How to Write Mathematics Using MS Word (or Powerpoint)

by Peter P. Wakker
January, 2004

Added October 2019: the equation editor of Word now is much better than in 2004. Main weakness: it has no find-replace function (that I know of). I often use it now but only because co-authors do.

I still prefer "my system" without equation editor, as explained below, and as used for instance in the annotated bibliography elsewhere on my homepage. For my system one does have to download non-common fonts, which can be done using the link in Section 1 below. Main drawback of my system is that it does not work on computers that don't have the non-common fonts, as may be used by journals that typeset files.

I prefer not to use an equation editor. Most formulas for powerpoint I first write in MS-Word and then paste-copy to powerpoint, having both programs opened simultaneously. In the rest of this text, I explain how I write maths in MS-Word.

1. Fonts

The fonts with mathematical symbols that I use can be downloaded here.

2. The Symbols

The link to a pdf file that has the symbols that I use is given below, containing the abbreviations that I use, including summations, integrals, and fractions.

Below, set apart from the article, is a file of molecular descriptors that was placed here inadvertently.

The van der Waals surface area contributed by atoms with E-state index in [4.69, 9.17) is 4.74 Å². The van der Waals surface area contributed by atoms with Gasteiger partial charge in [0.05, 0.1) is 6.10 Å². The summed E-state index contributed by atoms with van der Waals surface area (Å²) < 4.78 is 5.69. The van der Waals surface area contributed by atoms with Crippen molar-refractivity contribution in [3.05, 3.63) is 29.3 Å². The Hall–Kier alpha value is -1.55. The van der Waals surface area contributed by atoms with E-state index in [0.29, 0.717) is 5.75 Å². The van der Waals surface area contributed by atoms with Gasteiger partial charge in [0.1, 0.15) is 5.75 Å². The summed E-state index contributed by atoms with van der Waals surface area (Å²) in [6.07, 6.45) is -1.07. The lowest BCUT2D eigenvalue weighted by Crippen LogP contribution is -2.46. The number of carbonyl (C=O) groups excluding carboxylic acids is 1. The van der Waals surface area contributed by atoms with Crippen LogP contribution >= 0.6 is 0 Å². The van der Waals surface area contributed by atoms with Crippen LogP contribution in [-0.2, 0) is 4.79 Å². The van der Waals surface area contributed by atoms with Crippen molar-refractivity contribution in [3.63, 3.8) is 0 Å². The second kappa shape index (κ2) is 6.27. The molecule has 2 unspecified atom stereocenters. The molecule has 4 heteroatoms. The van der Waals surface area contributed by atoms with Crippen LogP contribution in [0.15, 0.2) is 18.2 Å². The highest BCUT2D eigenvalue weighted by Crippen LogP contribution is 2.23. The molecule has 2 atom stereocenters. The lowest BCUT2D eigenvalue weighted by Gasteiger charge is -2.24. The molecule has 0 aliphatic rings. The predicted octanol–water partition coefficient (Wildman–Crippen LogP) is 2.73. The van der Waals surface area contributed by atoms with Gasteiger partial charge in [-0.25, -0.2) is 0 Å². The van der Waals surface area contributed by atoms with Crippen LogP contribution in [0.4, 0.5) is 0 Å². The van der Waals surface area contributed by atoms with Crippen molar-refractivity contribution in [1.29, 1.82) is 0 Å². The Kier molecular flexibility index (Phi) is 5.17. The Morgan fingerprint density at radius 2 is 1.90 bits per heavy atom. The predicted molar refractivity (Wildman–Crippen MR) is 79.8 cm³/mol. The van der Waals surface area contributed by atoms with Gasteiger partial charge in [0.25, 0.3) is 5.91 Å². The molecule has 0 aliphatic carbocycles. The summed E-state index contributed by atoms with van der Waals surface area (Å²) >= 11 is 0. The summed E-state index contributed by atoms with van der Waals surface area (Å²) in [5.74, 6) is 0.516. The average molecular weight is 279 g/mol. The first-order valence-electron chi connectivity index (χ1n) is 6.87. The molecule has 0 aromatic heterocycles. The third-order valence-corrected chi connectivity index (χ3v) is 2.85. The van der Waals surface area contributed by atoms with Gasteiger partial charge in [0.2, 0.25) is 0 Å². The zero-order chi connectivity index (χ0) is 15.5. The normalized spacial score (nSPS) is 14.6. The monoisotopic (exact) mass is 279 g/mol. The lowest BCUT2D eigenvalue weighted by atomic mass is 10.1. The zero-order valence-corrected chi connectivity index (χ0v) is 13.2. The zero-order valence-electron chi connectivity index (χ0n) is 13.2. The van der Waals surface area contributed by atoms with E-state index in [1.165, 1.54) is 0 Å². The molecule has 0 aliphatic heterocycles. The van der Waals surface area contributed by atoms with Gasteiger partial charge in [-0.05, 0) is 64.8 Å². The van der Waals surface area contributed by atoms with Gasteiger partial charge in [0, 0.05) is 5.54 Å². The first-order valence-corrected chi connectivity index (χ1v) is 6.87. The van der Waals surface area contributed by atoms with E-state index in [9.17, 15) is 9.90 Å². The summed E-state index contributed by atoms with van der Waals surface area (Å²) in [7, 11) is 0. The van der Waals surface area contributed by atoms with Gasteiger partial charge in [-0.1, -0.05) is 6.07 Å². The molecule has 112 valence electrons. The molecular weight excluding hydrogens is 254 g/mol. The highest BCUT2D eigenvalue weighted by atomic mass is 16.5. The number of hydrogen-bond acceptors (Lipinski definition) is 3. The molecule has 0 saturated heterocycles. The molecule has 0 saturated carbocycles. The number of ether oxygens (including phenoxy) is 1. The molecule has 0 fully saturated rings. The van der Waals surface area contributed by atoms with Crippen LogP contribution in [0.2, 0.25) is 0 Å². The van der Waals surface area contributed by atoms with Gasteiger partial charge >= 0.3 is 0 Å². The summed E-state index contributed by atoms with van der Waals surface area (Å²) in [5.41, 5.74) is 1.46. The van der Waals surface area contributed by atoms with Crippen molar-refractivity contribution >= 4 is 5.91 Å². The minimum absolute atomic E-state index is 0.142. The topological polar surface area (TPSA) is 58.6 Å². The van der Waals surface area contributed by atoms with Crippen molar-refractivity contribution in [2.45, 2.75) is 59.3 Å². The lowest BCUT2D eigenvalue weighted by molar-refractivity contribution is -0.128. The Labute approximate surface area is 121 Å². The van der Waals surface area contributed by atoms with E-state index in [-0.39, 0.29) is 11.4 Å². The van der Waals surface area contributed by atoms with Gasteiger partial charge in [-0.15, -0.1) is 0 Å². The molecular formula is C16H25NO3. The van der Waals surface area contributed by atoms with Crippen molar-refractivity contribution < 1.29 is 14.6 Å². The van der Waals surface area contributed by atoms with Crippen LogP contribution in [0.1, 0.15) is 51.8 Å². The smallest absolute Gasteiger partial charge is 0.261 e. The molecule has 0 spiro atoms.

Pdf-file with mathematical symbols.

The next section explains an efficient manner to type these symbols in MS-Word through abbreviations and the autotext function. I also add the above file as MS-Word file, so that you can easily copy symbols. Here some symbols will probably not show up properly on your screen. The reason then is that you donyt have the fonts installed on your computer that are used for those symbols. If the symbols in question are important to you, you can download the fonts as indicated on top of this file, after which you get the symbols properly.

MS-Word file with mathematical symbols. (Some symbols may not show up properly on your screen.)

3. Autotext

We want to type the symbols faster than clicking our way through Insert-Symbol etc. Faster than macros is the autotext function. (Until 2003 I recommended using the autocorrect function, but in more recent versions of MS-Word and Windows there are some difficulties with the implementation of autocorrect.) To illustrate how autotext works, we let it reproduce a. I assume that you have saved a working copy of the MS-Word file of the previous section onto your computer, and have it opened before you (and maybe a printed version of this file). We will let autotext replace a by alpha at places where we want so.
  1. Highlight/mark a (no need to copy or anything). Highlighting is the first step of copying something. It usually makes the highlighted text look black on the screen.
  2. Type ALT-F3. A box called “Create Autotext” appears.
  3. Type “ga.” This ga appears in the box Create Autotext.
  4. Type RETURN. Youyre back in Word-input-mode.
    From now on you can use Autotext to easily reproduce the alpha, as follows.
  5. Type ga, after a space (ga must be separated from the preceding text). Then type F3. The a appears.
This is how autotext works. From now on, in all files you work on in MS Word on this computer, if you first type ga and then F3, a will appear. In this manner, you can introduce all symbols you like into the autotext function and then type mathematics efficiently.